Two hours into the funeral service, as people shouted her late husband’s name, Lonnie Ali took to the stage to thank “the millions of people” who reached out to the family with kind words of prayer and support. Keeping alive the tradition of Ali, she used his life as an example for others and to comment on growing divisiveness in the country.
A white police officer helped set Ali on the path to becoming the greatest athlete of the 20th century. After his bike was stolen, Ali vowed to beat up the person who took it, but the cop, a man named Joe Martin, told Ali he’d need to learn to fight first.
“When a cop and an inner city kid talk to each other, then miracles can happen,” Lonnie Ali said.
Ali spoke out for causes he believed in, even if it meant the end of his boxing career and possibly his fame.
“He would not be intimidated so as to abandon his principles and values,” Lonnie Ali said. “For his religion, he was prepared to sacrifice all that he had.”
When others were fleeing the United States to avoid the Vietnam War draft, Ali stayed and fought back, refusing to fight. His conviction for draft evasion was eventually overturned.
“Muhammad may have challenged his government, but he never ran from it or America,” Lonnie Ali said.
Ali was a principled man, a fighter in every sense, someone who stood against racism of all kinds, said sportscaster Bryant Gumbel in his eulogy.
“What does it say of a man, any man, that he can go from being viewed as one of his country’s most polarizing figures to arguably its most beloved and to do so without changing his nature or for a second compromising his principles,” said Gumbel, who first met Ali as a 17-year-old living in Chicago’s Hyde Park. “Fighting is what he did, but he broadened that definition by sharing his struggles with us and by making our struggles his.”
A recurring theme throughout the eulogies was how Ali stood up for people. Arguably the most emotional speech came from a young woman who never even met Ali: 19-year-old University of Louisville McConnell Scholar Natasha Mundkur.
In a moving speech, Mundkur said she learned about Ali in a textbook when she was an 8-year-old “whose reflection of herself mirrored those who could not see past the color of her skin.”
“She found strength just as this man did when he stood tall in the face of pelting rain and shouted ‘I am the disturbance in the sea of your complacency, and I will never stop shaking your waves,'” Mundkur said. “His voice echoed through hers, through mine, and she picked up the rocks that were thrown at her, and she threw them back at the voice, so powerful that it turned all the pain that she had faced in her life into strength, into tenacity.”
Ali represents those, she said, whose voices go unheard.
“He lives in you, and he lives in me, and he lives in every person he has touched in this world,” Mundkur said. “His story is far from over.”
Louisville sports personality and Ali’s friend John Ramsey echoed Mundkur’s sentiments with his own stories.
“The ability to lift us up made him a once-in-a-lifetime person,” Ramsey said. “If there was a village that needed food in a Third World country, Muhammad was on a plane, will travel, with check. If there was a conflict and he could be part of a resolution, again Muhammad will travel. As Lonnie mentioned, if there were hostages to be released, Muhammad was a man of action.”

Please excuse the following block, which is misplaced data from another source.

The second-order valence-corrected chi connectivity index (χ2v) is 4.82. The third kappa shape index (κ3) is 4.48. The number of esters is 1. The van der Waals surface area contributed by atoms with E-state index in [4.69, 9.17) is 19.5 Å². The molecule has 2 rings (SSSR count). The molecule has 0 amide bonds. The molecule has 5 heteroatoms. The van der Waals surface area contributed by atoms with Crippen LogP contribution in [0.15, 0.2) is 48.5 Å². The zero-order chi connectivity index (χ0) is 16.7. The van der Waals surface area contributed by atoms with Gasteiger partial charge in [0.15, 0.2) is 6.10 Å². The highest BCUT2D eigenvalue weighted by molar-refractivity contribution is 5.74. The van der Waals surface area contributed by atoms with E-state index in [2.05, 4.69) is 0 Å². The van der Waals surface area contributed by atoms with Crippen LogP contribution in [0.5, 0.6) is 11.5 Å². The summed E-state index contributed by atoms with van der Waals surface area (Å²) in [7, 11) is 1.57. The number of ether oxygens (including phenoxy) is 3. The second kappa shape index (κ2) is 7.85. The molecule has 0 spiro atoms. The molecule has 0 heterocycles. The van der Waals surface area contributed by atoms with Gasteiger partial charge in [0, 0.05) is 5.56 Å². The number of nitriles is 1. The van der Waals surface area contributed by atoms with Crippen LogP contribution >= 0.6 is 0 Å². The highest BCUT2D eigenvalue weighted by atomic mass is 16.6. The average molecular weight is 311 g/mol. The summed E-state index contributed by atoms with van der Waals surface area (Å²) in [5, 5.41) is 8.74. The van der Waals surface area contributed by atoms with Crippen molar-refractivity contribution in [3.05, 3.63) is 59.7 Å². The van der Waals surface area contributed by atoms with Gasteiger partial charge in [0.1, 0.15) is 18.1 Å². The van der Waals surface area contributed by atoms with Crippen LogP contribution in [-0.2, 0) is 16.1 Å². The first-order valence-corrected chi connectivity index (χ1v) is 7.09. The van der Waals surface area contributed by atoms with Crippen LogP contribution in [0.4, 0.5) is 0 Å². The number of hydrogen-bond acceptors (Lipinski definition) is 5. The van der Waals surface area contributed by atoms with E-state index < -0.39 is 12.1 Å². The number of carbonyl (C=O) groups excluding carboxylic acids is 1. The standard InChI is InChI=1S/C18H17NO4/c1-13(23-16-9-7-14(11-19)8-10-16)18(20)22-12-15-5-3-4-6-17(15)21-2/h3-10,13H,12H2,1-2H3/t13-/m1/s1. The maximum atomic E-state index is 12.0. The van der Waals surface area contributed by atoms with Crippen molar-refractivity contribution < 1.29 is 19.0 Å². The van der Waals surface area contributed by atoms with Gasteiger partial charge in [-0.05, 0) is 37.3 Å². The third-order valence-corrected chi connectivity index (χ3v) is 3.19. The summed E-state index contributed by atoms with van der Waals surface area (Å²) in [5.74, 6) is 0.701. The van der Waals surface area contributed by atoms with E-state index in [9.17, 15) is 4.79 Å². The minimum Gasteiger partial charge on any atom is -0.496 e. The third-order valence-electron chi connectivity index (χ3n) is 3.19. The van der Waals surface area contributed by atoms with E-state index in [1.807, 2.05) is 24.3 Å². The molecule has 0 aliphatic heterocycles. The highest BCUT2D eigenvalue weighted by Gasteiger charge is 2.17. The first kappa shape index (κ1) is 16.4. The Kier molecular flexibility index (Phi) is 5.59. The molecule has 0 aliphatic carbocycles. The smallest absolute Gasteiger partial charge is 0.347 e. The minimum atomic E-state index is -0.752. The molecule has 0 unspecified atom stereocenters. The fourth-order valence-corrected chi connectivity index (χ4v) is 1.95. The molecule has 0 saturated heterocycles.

“Because of Muhammad Ali, the world wins,” Ramsey said.
The speeches were not all calls to action, sentimental remembrances and reminders of Ali’s activist and humanitarian work. The eulogists also managed to make the crowd and the Ali family laugh.
Ramsey said he was touched to see the crowds gather along the funeral procession route around Louisville, and doing his best impression, he imagined what Ali would have thought of it all. “I think Muhammad would say ‘Louisville, Kentucky the greatest city of all times. …I’m feeling so good I think I’m gonna make a comeback and change my name back to Walnut Street.’” In 1978,Walnut Street in Louisville was renamed Muhammad Ali Boulevard.
Former President Bill Clinton poked fun at Ali’s famous bravado, saying, “I can hear Ali saying now, ‘Well, I should be eulogized by at least one president.'”
While talking about Ali’s conviction and refusal to be disempowered, Clinton challenged others to find their gift, as Ali did.
“I think he decided, something I hope every young person here will decide, I think he decided very young to write his own life story,” Clinton said. “We should honor him by letting our gifts go among the world as he did.”
During the service, comedian Billy Crystal delighted people with a taste of a bit he used to do where he impersonated Ali and sports journalist Howard Cosell. After Ali saw Crystal perform it in the 1970s, they became longtime friends, with Ali calling him “little brother.”
“It’s very hard to describe how much he meant to me. You had to live in his time,” Crystal said. “(Ali) was funny. He was beautiful. He was the most perfect athlete you ever saw, and those were his own words.”
Crystal told stories of how Ali helped him raise money for a multicultural theater group in Israel, how Ali stopped running at a country club because Jews weren’t allowed, and how Ali made him laugh at Cosell’s funeral after asking whether Crystal thought the journalist was wearing his toupee while in the closed casket.
“Didn’t he make all of our lives a little bit better than they were?” Crystal said. “He was a man who ran with the gods, walked with the crippled and smiled at the foolishness of it all.”